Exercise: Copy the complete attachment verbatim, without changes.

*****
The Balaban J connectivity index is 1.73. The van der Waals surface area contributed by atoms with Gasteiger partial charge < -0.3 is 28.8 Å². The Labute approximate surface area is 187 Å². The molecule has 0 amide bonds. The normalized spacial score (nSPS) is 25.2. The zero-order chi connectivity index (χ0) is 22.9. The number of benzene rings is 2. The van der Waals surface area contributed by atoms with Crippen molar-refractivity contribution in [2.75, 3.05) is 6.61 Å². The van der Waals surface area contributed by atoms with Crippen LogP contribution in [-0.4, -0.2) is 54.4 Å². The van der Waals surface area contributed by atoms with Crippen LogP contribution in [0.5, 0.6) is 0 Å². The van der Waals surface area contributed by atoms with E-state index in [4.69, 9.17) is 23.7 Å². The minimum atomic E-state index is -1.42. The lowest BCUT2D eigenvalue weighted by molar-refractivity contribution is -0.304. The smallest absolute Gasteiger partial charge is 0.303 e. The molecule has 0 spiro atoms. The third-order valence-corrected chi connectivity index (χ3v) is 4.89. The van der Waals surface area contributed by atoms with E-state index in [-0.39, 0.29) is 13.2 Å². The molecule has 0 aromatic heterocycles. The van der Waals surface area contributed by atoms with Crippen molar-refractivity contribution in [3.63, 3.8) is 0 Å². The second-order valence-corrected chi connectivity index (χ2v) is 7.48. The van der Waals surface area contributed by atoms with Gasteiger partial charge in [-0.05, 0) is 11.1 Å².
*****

The Balaban J connectivity index is 1.73. The van der Waals surface area contributed by atoms with Gasteiger partial charge < -0.3 is 28.8 Å². The Labute approximate surface area is 187 Å². The molecule has 0 amide bonds. The normalized spacial score (nSPS) is 25.2. The zero-order chi connectivity index (χ0) is 22.9. The number of benzene rings is 2. The van der Waals surface area contributed by atoms with Crippen molar-refractivity contribution in [2.75, 3.05) is 6.61 Å². The van der Waals surface area contributed by atoms with Crippen LogP contribution in [-0.4, -0.2) is 54.4 Å². The van der Waals surface area contributed by atoms with Crippen LogP contribution in [0.5, 0.6) is 0 Å². The van der Waals surface area contributed by atoms with E-state index in [4.69, 9.17) is 23.7 Å². The minimum atomic E-state index is -1.42. The lowest BCUT2D eigenvalue weighted by molar-refractivity contribution is -0.304. The smallest absolute Gasteiger partial charge is 0.303 e. The molecule has 0 spiro atoms. The third-order valence-corrected chi connectivity index (χ3v) is 4.89. The van der Waals surface area contributed by atoms with E-state index in [-0.39, 0.29) is 13.2 Å². The molecule has 0 aromatic heterocycles. The van der Waals surface area contributed by atoms with Crippen molar-refractivity contribution in [3.63, 3.8) is 0 Å². The second-order valence-corrected chi connectivity index (χ2v) is 7.48. The van der Waals surface area contributed by atoms with Gasteiger partial charge in [-0.05, 0) is 11.1 Å².